As I’m sure you’re aware, the IRTF has IPR disclosure requirements in place. While RFC 2014 allows for IRTF research groups with closed membership, all the current research groups have open membership (and that has been the case for many years now). Decisions made by the IRTF Chair can be appealed to the IAB, and concerns about research group operations may be raised with the IRTF Chair.
>>> I know this is not a popular opinion, but I think by keeping the CFRG in the IRTF, we're actually hurting the IRTF.   In the deep murky history of the IRTF, the organization was originally (post Kobe) meant to be a place for exploration of a lot of different points of view.  The concept of a RG "adopting a draft" was pretty much anathema - the idea was for lots of competing ideas to make it through the publication filters after some peer review and thence on to the broader community for consideration within the protocol development community.
>> Kobe was a long time ago. Organisations and processes evolve. 
> Unfortunately, they sometimes evolve in directions that weren't expected, nor were actually best for the community.  See below.  In any event, your current charter and guidelines were set back in 1996 (RFC2014) and haven't yet been revised even though Lars submitted a draft to do so a few years back.
>> The IRTF is a composed of a number of focused, long-term, small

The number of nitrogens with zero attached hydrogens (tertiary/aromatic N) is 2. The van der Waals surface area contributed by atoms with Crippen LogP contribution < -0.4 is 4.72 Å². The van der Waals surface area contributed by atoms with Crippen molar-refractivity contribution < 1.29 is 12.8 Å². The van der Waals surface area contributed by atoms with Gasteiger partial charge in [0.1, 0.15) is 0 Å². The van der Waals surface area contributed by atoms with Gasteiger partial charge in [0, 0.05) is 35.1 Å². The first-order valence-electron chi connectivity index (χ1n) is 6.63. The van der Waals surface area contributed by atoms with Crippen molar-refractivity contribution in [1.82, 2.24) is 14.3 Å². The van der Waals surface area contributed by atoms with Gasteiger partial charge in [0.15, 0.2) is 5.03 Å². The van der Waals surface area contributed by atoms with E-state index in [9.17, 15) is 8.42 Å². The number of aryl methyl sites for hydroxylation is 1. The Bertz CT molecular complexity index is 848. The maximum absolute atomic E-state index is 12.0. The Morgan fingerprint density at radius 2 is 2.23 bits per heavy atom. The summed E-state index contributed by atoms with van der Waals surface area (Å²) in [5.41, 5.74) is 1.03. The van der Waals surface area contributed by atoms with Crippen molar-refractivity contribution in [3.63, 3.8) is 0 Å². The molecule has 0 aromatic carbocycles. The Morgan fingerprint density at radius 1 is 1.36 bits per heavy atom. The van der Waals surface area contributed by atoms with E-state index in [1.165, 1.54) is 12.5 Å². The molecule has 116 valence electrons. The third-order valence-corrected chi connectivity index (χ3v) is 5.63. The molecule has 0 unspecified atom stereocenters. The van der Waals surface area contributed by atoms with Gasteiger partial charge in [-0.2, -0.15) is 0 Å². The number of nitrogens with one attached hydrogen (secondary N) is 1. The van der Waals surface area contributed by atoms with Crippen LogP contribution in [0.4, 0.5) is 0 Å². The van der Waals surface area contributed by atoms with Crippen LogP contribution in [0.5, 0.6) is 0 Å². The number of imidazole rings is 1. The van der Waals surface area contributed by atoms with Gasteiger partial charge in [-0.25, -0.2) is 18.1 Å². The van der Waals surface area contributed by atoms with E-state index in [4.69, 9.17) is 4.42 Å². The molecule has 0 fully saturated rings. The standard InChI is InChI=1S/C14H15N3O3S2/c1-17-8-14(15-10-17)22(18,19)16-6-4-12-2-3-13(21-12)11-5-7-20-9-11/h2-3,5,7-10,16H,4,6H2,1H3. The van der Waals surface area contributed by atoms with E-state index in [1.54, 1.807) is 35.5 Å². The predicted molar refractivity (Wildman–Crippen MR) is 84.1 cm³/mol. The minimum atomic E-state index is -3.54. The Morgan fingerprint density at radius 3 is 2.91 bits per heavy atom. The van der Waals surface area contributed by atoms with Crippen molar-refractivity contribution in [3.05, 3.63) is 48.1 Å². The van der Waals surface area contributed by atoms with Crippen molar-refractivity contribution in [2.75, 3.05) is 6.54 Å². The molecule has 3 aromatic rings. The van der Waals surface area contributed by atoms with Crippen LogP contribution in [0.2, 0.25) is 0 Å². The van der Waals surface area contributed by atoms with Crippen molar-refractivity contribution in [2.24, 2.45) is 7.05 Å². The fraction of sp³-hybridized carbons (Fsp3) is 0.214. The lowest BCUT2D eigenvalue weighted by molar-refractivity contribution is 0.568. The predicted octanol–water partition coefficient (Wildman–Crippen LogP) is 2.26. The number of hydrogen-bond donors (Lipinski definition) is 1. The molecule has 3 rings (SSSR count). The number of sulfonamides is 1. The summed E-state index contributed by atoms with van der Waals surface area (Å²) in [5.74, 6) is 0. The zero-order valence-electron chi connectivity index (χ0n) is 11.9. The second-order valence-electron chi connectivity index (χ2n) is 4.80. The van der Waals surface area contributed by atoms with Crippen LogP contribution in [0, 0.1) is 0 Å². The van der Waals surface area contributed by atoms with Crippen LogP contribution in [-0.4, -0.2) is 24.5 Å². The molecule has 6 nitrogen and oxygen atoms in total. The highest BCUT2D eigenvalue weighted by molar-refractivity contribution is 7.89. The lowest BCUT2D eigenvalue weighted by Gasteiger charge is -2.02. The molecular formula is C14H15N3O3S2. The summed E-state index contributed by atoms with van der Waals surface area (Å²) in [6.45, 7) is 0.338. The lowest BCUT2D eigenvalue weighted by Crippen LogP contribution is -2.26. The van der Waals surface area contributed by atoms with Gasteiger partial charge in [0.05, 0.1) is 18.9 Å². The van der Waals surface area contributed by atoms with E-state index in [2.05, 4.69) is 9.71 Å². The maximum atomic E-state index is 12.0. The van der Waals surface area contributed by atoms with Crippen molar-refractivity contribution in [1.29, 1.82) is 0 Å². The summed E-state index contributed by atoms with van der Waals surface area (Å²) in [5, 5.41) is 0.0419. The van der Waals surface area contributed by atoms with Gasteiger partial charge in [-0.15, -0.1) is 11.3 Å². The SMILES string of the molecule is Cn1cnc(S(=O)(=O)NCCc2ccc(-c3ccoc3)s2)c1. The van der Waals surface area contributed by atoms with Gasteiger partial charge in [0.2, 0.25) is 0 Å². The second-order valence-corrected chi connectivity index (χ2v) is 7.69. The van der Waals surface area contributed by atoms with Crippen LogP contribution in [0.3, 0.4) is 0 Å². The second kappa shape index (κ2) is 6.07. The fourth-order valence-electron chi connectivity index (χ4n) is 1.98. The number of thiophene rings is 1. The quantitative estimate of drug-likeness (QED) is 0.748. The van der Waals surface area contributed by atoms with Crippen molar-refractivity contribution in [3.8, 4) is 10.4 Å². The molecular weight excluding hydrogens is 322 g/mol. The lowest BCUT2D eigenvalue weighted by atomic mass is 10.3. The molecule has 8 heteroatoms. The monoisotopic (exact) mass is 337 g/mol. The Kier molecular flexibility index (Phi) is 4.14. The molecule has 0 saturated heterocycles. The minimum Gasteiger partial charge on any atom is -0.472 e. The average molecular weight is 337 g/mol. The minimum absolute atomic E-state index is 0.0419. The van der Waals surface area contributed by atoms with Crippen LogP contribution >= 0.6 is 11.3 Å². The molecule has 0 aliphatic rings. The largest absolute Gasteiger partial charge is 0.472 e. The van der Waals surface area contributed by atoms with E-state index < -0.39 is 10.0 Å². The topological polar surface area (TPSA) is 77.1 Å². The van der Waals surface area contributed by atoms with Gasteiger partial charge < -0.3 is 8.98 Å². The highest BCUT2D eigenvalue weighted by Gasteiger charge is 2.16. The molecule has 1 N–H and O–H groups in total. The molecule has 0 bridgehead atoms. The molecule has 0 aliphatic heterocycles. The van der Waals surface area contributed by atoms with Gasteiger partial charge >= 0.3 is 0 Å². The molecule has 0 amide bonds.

>>    Research Groups.  These groups work on topics related to Internet
>>    protocols, applications, architecture and technology. Research Groups
>>    are expected to have the stable long term membership needed to
>>    promote the development of research collaboration and teamwork in
>>    exploring research issues.  Participation is by individual
>>    contributors, rather than by representatives of organizations.
> Note the "focused" and "small" adjectives.  It might be useful to review sections 1 and 1.1 of RFC 2014 and figure out if the IRTF is still following the spirit of that guidance.  There's also the "stable long term membership" which implies an enumeratable group of core members actively involved on a long term basis (e.g., not just a member of the mailing list...) .  There are multiple statements throughout 2014 that refer to a core active membership.
I’m familiar with RFC 2014. It’s not clear what point you are trying to make here.
>>> It was not to come to a "consensus" on the one true way.  It should be possible to go into a RG with an idea that meets the general theme and is at least plausible, without having to "win" a race of competing proposals, and come out of it with an RFC in much less than 2 years - even as an individual contributor.  I'm not sure that's still possible.
>> I note that draft-oran-icnrg-qosarch-06 is currently in the RFC Editor queue as a non-consensus document on the IRTF stream. The initial draft was submitted in August 2019. CFRG works in a particular way. Other RGs can, and do, work in different ways.